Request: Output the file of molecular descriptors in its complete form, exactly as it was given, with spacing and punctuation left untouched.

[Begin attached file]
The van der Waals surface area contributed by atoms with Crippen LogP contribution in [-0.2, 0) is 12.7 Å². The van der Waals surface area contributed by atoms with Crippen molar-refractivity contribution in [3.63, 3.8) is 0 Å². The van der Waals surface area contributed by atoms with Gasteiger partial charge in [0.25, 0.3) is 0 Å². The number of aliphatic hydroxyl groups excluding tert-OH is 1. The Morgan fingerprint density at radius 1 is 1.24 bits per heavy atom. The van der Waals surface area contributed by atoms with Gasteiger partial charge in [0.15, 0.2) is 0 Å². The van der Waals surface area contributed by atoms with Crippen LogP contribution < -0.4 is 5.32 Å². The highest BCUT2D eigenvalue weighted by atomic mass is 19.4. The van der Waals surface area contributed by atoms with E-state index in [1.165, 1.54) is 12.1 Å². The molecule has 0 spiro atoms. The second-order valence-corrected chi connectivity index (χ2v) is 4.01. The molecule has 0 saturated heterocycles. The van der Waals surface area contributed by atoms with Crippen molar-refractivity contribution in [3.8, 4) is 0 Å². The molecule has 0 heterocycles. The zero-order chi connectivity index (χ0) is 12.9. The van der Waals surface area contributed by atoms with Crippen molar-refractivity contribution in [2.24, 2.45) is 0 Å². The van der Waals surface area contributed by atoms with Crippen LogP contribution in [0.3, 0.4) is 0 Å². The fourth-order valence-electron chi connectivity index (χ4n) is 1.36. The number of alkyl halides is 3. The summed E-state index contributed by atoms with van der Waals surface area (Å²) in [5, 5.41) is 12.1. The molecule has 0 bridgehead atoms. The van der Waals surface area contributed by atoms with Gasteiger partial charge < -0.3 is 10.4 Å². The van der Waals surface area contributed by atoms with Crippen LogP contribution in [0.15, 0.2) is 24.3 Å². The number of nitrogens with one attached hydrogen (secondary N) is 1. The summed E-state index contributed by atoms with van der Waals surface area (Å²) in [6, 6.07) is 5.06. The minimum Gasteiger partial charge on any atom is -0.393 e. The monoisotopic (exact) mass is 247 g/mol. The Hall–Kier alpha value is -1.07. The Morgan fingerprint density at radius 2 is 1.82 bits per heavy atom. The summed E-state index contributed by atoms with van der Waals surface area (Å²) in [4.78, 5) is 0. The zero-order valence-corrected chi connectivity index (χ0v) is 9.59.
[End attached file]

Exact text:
The van der Waals surface area contributed by atoms with Crippen LogP contribution in [-0.2, 0) is 12.7 Å². The van der Waals surface area contributed by atoms with Crippen molar-refractivity contribution in [3.63, 3.8) is 0 Å². The van der Waals surface area contributed by atoms with Gasteiger partial charge in [0.25, 0.3) is 0 Å². The number of aliphatic hydroxyl groups excluding tert-OH is 1. The Morgan fingerprint density at radius 1 is 1.24 bits per heavy atom. The van der Waals surface area contributed by atoms with Gasteiger partial charge in [0.15, 0.2) is 0 Å². The van der Waals surface area contributed by atoms with Crippen LogP contribution < -0.4 is 5.32 Å². The highest BCUT2D eigenvalue weighted by atomic mass is 19.4. The van der Waals surface area contributed by atoms with E-state index in [1.165, 1.54) is 12.1 Å². The molecule has 0 spiro atoms. The second-order valence-corrected chi connectivity index (χ2v) is 4.01. The molecule has 0 saturated heterocycles. The van der Waals surface area contributed by atoms with Crippen molar-refractivity contribution in [3.8, 4) is 0 Å². The molecule has 0 heterocycles. The zero-order chi connectivity index (χ0) is 12.9. The van der Waals surface area contributed by atoms with Crippen molar-refractivity contribution in [2.24, 2.45) is 0 Å². The van der Waals surface area contributed by atoms with Crippen LogP contribution in [0.3, 0.4) is 0 Å². The fourth-order valence-electron chi connectivity index (χ4n) is 1.36. The number of alkyl halides is 3. The summed E-state index contributed by atoms with van der Waals surface area (Å²) in [5, 5.41) is 12.1. The molecule has 0 bridgehead atoms. The van der Waals surface area contributed by atoms with Gasteiger partial charge < -0.3 is 10.4 Å². The van der Waals surface area contributed by atoms with Crippen LogP contribution in [0.15, 0.2) is 24.3 Å². The number of nitrogens with one attached hydrogen (secondary N) is 1. The summed E-state index contributed by atoms with van der Waals surface area (Å²) in [6, 6.07) is 5.06. The minimum Gasteiger partial charge on any atom is -0.393 e. The monoisotopic (exact) mass is 247 g/mol. The Hall–Kier alpha value is -1.07. The Morgan fingerprint density at radius 2 is 1.82 bits per heavy atom. The summed E-state index contributed by atoms with van der Waals surface area (Å²) in [4.78, 5) is 0. The zero-order valence-corrected chi connectivity index (χ0v) is 9.59.